Production planning is a complex problem that is typically decomposed into decisions carried out at different control levels. The various methods used for production planning often assume a static environment, therefore, the plans developed may not be feasible when shop floor events change dynamically. In such an operating environment, a system simulation model updated with real-time data can be used to validate a proposed plan. In this paper, we propose a framework to evaluate and validate the feasibility of high-level production plans using a simulation model at a lower level thereby providing a base for improving the upper level plan. The idea is demonstrated with an assembly plant where the aggregate plan is evaluated using discrete event simulation (DES) of shop floor operations with resources allocated according to constraints imposed by the aggregate plan. We also discuss standardized integration interfaces required between simulations and production planning tools.
Managing a manufacturing system to meet production objectives in face of dynamic events and changing priorities is a major challenge. Simulation models are often used to evaluate and generate production plans and schedules to achieve those objectives. Indeed, the vision of smart manufacturing systems includes that simulation will be pervasive and integrated throughout the multiple layers of operation and decision-making (AIChE 2012). However, such models specifically for production planning, are not yet ubiquitous through the multiple control levels.
Production plans affect many other functions in the organization because they are the basis for acquiring raw materials and establishing resource requirements such as manpower, tooling, and machine capacity. Bitran et al. (1989) identified three decision levels into which the production planning problem can be decomposed: aggregate, scheduling, and dispatching. Aggregate planning relies on nominal production rates to determine capacity requirements during each period over the planning horizon. Typically, optimization formulations are applied to this problem. Scheduling determines production quantities for each product family during a period within capacity already set by the aggregate plan. Shop floor control determines actual resource and routing of production lots, precise timing, and dispatching procedures. Methods such as dynamic programming, expert systems, priority rules, and heuristics have been applied to scheduling and control problems.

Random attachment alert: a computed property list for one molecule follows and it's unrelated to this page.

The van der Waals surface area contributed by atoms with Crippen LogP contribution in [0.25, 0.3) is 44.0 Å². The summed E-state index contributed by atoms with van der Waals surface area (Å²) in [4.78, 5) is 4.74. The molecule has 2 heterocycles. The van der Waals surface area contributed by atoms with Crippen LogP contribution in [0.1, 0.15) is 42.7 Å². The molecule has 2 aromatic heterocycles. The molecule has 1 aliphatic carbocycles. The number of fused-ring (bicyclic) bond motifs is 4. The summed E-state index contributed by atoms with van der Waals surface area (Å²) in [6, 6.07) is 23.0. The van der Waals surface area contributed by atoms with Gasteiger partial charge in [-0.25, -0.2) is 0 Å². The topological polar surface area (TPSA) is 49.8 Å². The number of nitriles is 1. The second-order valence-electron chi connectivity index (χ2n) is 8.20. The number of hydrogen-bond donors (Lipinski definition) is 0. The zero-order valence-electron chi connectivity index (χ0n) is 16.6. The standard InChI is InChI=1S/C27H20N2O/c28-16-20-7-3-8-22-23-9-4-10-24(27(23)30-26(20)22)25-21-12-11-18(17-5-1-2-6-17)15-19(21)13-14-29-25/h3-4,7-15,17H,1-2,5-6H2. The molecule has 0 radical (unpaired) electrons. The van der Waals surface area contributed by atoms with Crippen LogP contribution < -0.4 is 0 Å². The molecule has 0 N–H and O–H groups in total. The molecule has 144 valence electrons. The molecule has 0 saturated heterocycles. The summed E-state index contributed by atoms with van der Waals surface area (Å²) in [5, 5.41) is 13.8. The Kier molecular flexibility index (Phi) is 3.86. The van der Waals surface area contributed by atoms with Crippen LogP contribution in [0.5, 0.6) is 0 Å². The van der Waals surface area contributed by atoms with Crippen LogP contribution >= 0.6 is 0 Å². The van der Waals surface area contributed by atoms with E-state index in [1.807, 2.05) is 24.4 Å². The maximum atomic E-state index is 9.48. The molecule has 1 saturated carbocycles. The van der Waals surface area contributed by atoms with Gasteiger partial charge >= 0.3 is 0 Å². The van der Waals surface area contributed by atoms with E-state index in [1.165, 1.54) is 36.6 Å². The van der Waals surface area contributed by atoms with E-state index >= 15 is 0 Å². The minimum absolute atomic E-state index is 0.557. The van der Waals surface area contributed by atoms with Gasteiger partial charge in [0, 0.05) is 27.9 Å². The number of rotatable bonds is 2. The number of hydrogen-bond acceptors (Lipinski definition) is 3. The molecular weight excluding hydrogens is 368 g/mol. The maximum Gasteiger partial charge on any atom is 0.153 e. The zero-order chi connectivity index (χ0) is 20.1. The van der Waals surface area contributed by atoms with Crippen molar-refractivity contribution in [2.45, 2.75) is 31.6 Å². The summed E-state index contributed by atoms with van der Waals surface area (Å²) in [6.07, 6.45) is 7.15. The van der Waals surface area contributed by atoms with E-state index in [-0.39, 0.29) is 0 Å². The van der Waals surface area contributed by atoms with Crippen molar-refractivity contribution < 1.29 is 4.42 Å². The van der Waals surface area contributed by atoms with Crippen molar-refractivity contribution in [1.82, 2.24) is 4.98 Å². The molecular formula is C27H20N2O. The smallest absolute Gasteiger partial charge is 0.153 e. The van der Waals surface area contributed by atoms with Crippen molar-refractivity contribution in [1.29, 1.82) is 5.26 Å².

Decomposing production planning into sub-problems simplifies the process of deriving a workable problem that is solved at each level. However, as noted by White (2012), changes in factors such as product mix, equipment status, and staffing imply that originally derived plans may not be accomplished by prevailing shop floor capacity. Tools such as simulations evaluate the impact of decisions and feedback within different production planning levels. Existing production systems such as CONWIP (CONstant Work In Process) help control work-in-progress but would need look-ahead capability and feedback that includes simulation output to an aggregate level (Spearman 1990).
In this paper we propose a framework to evaluate feasibility of high-level production plans using a simulation model of the system at a lower level. The results of simulation model from the look-ahead results are used iteratively to generate a new upper level plan. The idea is demonstrated in an assembly plant where the aggregate plan is evaluated using discrete event simulation (DES) of shop floor operations with the schedule of resources are allocated to production activities according to constraint imposed by the aggregate plan. Simulation is used in three contexts: (1) as a surrogate for a real life plant, (2) as a look-ahead evaluation of plans that uses shop floor status, and (3) as feedback to generate a better plan by improving on a previous plan.
The tools used in this demonstration, as with most commercial systems, are often not interoperable. Therefore, interfaces to integrate simulation and scheduling tools are major focuses of this paper. The rest of the paper is organized as follows. Section 2 gives an overview of related work and shows how current work differs from previous research. Section 3 discusses relevant standardization needs. Section 4 presents the proposed framework. Section 5 describes a case study used to demonstrate the framework. Section 6 presents the final discussion and conclusion.